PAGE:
Founded in 1901, Santa Ana Country Club has operated from its present location in Costa Mesa since 1923 after John Duncan Dunn laid out a course for the members.
Remodeled a number of times down the years (by Des Muirhead, Harry and David Rainville, Ron Fream and Ted Robinson) substantial club investment in the new millennium resulted in the renovation of the clubhouse and the complete redesign of the course by former RTJII project architect, Jay Blasi, who was hired in 2014 to develop a masterplan for the golf course.
The following passage is an extract from Golf Course Architecture magazine:
“While working on the masterplan, we conducted an audit of the current course and determined there was about US$5 million in deferred maintenance, including irrigation, drainage, bunkers and greens,” Blasi told GCA. “At that point, we studied all options for renovating the golf course. We developed multiple concepts that ranged from no rerouting, to partial rerouting, to a complete rerouting. The project committee was almost unanimous in support of the complete rerouting as it best met the goals outlined.”
Blasi identified four main benefits of rerouting the course: improved safety, better natural landforms, added variety, and enhanced practice facilities.
“In terms of safety, the boundary holes now slice into the property where the old holes were slice side out,” Blasi explained. “The new routing takes full advantage of some great slopes, bowls, hillsides, and valleys, and there will be greater variety thanks to the range of par three, four and five holes in the new layout.”
Pre-construction work got underway at Santa Ana Country Club in January 2016 and work completed by year end.
It's not unusual for golf clubs that have been open for a considerable period of time -- especially those over a hundred years of existence -- to have an assortment of design elements planted on the original canvass. When this happens the core essence of the golf can slowly but invariably morph into an unwelcome hodge-podge of different contributions -- clearly not meshing together and actually working in opposite directions.
Golf clubs finding themselves in such a predicament can decide upon a number of options. They can continue down the path in hiring another architect and with that you get another glob of paint foisted onto the marred landscape. At other times, clubs will create an internal committee consisting of members and active enthusiasts all well-meaning, but more than likely only adding more confusion with a range of ideas half-baked and therefore not implemented smartly.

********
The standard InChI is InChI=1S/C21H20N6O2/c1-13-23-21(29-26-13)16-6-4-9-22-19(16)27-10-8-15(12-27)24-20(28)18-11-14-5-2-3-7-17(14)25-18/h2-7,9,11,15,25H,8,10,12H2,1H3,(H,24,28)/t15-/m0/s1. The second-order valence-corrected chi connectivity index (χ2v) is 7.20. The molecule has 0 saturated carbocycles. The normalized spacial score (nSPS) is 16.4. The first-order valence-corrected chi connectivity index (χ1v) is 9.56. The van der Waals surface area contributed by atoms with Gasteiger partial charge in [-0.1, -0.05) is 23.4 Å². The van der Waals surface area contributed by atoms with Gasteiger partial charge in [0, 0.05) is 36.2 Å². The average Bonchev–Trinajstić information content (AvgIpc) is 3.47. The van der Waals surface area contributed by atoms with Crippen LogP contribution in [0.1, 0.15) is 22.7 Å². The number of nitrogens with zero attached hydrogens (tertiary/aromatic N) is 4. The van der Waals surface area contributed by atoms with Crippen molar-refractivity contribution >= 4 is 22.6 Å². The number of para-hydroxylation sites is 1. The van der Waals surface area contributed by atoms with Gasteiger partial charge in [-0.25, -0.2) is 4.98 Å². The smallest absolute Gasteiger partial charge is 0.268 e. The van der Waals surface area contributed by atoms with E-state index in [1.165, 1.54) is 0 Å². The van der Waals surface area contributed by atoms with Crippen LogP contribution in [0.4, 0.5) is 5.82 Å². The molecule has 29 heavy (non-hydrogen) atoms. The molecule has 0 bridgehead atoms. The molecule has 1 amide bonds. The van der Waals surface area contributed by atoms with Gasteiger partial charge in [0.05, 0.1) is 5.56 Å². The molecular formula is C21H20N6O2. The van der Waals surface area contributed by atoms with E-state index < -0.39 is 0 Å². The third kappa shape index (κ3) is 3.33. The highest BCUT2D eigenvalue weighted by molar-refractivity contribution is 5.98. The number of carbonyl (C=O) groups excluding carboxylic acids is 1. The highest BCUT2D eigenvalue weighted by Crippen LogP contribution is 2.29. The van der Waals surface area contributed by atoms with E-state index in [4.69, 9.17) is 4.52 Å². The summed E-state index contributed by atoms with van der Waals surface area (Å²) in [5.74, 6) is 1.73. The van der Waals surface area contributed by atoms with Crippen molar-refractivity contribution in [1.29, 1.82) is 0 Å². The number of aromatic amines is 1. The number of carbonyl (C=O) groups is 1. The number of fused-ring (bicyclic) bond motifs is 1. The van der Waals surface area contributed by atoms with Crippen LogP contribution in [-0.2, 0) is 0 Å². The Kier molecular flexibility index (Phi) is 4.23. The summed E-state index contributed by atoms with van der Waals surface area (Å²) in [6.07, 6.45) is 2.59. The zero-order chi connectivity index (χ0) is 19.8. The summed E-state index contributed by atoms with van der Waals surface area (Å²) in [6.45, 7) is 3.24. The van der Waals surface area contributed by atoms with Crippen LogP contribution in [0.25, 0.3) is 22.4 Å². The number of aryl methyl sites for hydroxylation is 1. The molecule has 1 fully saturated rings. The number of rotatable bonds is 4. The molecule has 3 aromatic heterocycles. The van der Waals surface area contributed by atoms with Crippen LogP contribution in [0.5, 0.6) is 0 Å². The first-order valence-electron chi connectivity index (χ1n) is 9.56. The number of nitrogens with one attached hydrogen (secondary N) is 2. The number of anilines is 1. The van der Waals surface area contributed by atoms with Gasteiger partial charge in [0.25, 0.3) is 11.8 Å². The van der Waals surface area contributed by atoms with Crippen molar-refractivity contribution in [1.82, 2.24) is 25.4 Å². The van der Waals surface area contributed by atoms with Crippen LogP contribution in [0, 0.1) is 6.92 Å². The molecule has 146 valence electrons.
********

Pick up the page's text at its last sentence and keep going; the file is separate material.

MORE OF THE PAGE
This was the dilemma facing Santa Ana Country Club -- Orange County's oldest private club dating back to 1901. When the club first opened it was a 9-hole facility called Santiago. A move was made to another property in Newport Beach for a short time before settling in on the property that exists today. Scotsman John Duncan, the professional at Los Angeles CC in the 1920s, did the original design.
The Duncan layout remained in place from 1924 through 1961 when the first of a number of design changes were made. One change piled upon the next and after a number of years the course was literally a potpourri of head-scratching inclusions. No less than nine different architects had their fingerprints on the property.
The piling up of the past actions prompted the leadership at Santa Ana to wonder aloud about could be done. These are never easy decisions because even when a series of ill-informed decision have been made from the past the outcomes are hard to jettison away from because existing membership has become tired of the constant promises to "improve" and the related costs to absorb when implementing such efforts.
Under the leadership of project chairman Mike Petitt, Santa Ana opted to move in a clear direction that entailed a trip "back to the future."
Architect Jay Blasi was hired to provide a systematic complete overhaul to the course and provide a thorough master plan that would maximize the limited footprint of the property -- roughly 120 acres.
Blasi had formerly been with Robert Trent Jones, Jr. and was part of the team that made possible the finished result at Chambers Bay -- the 2015 site for the U.S. Open.
The ultimate goal was to revitalize itself from a smorgasbord of concepts. Bringing to fruition a golf course that would embody the golden age of golf design from the 1920s and be in alignment with some of the finest results that came of age during that period in SoCal via the likes of Bel-Air, Riviera, LACC, The Wilshire, Ojai, et al.
The desire to move a vastly different direction was not uniformly accepted. A good percentage of membership was not keen to the proposal given all the past changes and the uncertain future. Nonetheless, the project was approved and work moved forward. The reopening took place in November 2016.
The net result that exists now is a golf course clearly coherent and sporting a retro look from the heydays of California architecture from the 1920s. Over 30 acres of previously irrigated turf was removed; ditto non-native trees and water features that were clearly out of place. There was also the inclusion of a quality practice facility. Overall water usage was also lessened given the diminished turf allotment.